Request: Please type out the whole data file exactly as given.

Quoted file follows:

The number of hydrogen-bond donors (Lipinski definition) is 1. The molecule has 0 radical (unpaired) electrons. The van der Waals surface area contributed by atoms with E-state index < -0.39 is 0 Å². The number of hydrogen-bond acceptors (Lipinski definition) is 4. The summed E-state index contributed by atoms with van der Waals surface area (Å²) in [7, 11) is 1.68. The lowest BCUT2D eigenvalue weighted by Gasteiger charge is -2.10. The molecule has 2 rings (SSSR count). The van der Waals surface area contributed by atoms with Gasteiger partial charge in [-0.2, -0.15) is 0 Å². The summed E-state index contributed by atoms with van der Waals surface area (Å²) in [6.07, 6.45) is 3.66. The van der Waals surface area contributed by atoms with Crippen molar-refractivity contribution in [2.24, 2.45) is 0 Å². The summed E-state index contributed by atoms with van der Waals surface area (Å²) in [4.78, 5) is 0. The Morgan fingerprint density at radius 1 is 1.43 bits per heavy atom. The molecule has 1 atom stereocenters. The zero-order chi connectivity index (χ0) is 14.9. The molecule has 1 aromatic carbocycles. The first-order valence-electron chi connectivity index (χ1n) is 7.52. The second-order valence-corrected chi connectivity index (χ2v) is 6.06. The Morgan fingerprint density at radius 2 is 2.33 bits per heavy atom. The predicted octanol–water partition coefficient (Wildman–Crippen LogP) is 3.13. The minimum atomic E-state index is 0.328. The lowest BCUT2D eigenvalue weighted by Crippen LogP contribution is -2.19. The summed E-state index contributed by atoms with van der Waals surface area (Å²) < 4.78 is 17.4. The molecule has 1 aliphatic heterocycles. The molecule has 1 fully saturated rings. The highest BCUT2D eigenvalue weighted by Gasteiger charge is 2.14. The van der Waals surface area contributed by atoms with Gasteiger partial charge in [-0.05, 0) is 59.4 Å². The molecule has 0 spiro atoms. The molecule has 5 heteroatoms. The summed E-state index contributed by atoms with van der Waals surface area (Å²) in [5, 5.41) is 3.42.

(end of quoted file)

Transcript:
The number of hydrogen-bond donors (Lipinski definition) is 1. The molecule has 0 radical (unpaired) electrons. The van der Waals surface area contributed by atoms with E-state index < -0.39 is 0 Å². The number of hydrogen-bond acceptors (Lipinski definition) is 4. The summed E-state index contributed by atoms with van der Waals surface area (Å²) in [7, 11) is 1.68. The lowest BCUT2D eigenvalue weighted by Gasteiger charge is -2.10. The molecule has 2 rings (SSSR count). The van der Waals surface area contributed by atoms with Gasteiger partial charge in [-0.2, -0.15) is 0 Å². The summed E-state index contributed by atoms with van der Waals surface area (Å²) in [6.07, 6.45) is 3.66. The van der Waals surface area contributed by atoms with Crippen molar-refractivity contribution in [2.24, 2.45) is 0 Å². The summed E-state index contributed by atoms with van der Waals surface area (Å²) in [4.78, 5) is 0. The Morgan fingerprint density at radius 1 is 1.43 bits per heavy atom. The molecule has 1 atom stereocenters. The zero-order chi connectivity index (χ0) is 14.9. The molecule has 1 aromatic carbocycles. The first-order valence-electron chi connectivity index (χ1n) is 7.52. The second-order valence-corrected chi connectivity index (χ2v) is 6.06. The Morgan fingerprint density at radius 2 is 2.33 bits per heavy atom. The predicted octanol–water partition coefficient (Wildman–Crippen LogP) is 3.13. The minimum atomic E-state index is 0.328. The lowest BCUT2D eigenvalue weighted by Crippen LogP contribution is -2.19. The summed E-state index contributed by atoms with van der Waals surface area (Å²) < 4.78 is 17.4. The molecule has 1 aliphatic heterocycles. The molecule has 1 fully saturated rings. The highest BCUT2D eigenvalue weighted by Gasteiger charge is 2.14. The van der Waals surface area contributed by atoms with Gasteiger partial charge in [-0.05, 0) is 59.4 Å². The molecule has 0 spiro atoms. The molecule has 5 heteroatoms. The summed E-state index contributed by atoms with van der Waals surface area (Å²) in [5, 5.41) is 3.42.